As to rescuing Mr. Bramah from error, it is a work not to be effected by me. If God gives a man up to a strong delusion, there is no rescuing him. God shuts up a man, and there can be no opening. Nor can I indulge the least hope of that man's salvation who can trifle with any of the glorious persons of the ever adorable Trinity, or call such things, stuff. Such must be carnal men indeed, having not the Spirit; knowing nothing but what they know naturally, and therefore speak evil of the things they understand not. Natural men, and men of the world, can know nothing savingly of any one of these three persons. "O righteous Father, the world hath not known thee." And the Saviour declares that the world sees him no more, but the saints see him, and because he lives they shall live also. And of the Holy Ghost, the world cannot receive him, because it seeth him not, neither knoweth him; but the saints know him, for he dwelleth with them and shall be in them. I must beg of Mr. Bramah not to call these things, stuff, as he has in a former letter. Men of the world, who are buried in it, and who are heaping up a portion in this life, can know nothing experimentally of God. If a man loves the world, or the things of the world, how dwelleth the love of God in him? Is not the friendship of this world enmity with God? He that is a friend of the world is the enemy of God. There is no serving God and mammon. They that will be rich fall into divers temptations; into many foolish and hurtful lusts, which drown men in destruction and perdition." Vital godliness, and an insatiable thirst for worldly riches, never can dwell together in one heart; for where a man's treasure is there will his heart be also. Can he have his heart in heaven, and his treasure among the true riches there, who is scraping so many thousands together here? "What shall it profit a man, could he gain the whole world, and lose his own soul?" A man who is immensely rich, and still labouring after more; a man who thus loads himself with thick clay; is an Arian in every sense; for though he profess to know God, yet by his worldlymindedness he denies him. Christ has declared, and the scriptures cannot be broken, that, "It is easier for a camel to go through the eye of a needle, than for a rich man to enter into the kingdom of God." When salvation comes with power to a sinner's heart, as it did to Zaccheus, the love of money is cast out, and he is taught to covet earnestly the best gifts, and be contented with food and raiment. But perhaps friend Bramah overlooks these scriptures now, which on a death-bed he may more perfectly consider.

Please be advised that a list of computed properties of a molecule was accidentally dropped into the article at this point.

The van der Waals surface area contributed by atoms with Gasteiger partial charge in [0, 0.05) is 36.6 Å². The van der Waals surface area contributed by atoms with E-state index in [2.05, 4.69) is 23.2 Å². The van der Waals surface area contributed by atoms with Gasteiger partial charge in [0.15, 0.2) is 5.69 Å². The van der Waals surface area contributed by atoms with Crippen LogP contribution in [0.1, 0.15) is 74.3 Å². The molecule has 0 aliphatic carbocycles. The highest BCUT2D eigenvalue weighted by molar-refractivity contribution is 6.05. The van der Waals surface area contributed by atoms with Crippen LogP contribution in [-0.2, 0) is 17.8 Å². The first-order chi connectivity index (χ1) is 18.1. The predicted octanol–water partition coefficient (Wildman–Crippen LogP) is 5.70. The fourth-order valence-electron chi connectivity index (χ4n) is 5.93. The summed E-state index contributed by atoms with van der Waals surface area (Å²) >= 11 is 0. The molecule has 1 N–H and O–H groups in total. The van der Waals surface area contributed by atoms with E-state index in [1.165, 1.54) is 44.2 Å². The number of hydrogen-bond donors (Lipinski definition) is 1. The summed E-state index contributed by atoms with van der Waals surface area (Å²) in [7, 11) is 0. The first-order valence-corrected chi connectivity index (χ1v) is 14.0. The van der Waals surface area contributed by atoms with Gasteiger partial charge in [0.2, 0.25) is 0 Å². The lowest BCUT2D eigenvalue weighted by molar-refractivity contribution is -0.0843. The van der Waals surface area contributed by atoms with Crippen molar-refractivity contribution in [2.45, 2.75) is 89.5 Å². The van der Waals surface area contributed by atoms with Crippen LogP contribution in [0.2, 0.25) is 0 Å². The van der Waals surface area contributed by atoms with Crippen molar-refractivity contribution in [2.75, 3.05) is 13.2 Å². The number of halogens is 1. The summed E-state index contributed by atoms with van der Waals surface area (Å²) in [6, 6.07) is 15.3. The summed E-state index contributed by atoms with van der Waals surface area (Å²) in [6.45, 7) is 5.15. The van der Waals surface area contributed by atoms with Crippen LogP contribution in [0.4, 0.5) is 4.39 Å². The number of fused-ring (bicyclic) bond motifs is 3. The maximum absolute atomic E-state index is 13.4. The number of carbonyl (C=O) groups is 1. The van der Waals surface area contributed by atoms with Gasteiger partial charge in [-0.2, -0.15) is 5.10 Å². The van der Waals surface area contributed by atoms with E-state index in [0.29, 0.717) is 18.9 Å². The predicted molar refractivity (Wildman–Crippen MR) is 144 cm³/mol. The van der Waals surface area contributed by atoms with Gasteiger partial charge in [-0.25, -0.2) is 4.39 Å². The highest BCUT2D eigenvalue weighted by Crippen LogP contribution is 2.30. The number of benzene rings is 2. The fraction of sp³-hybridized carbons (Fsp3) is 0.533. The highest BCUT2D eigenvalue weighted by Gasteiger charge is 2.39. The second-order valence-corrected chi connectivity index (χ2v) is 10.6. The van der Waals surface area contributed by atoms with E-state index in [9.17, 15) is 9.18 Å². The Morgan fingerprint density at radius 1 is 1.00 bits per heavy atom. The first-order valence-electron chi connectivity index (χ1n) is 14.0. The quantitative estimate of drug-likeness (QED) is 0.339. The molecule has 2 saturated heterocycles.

You tell me you are preparing such an answer to my letter as it calls for. You are welcome, sir, to prepare and publish what you please concerning me. I shall take no offence at it. When it is seen that Mr. Bramah is redeemed from among men; when he is chosen out of the world, and separated from it; when he ceases to be actuated and influenced by the spirit of it; when he is crucified to it, and that to him; then, but never till then, will it appear that the grace of God reigns in him. May God grant that this may be the case. Amen.
Church street, Paddington,
I0 Dec. 1793.
P. S. If you publish 10,000 letters, I will answer them, if God permit.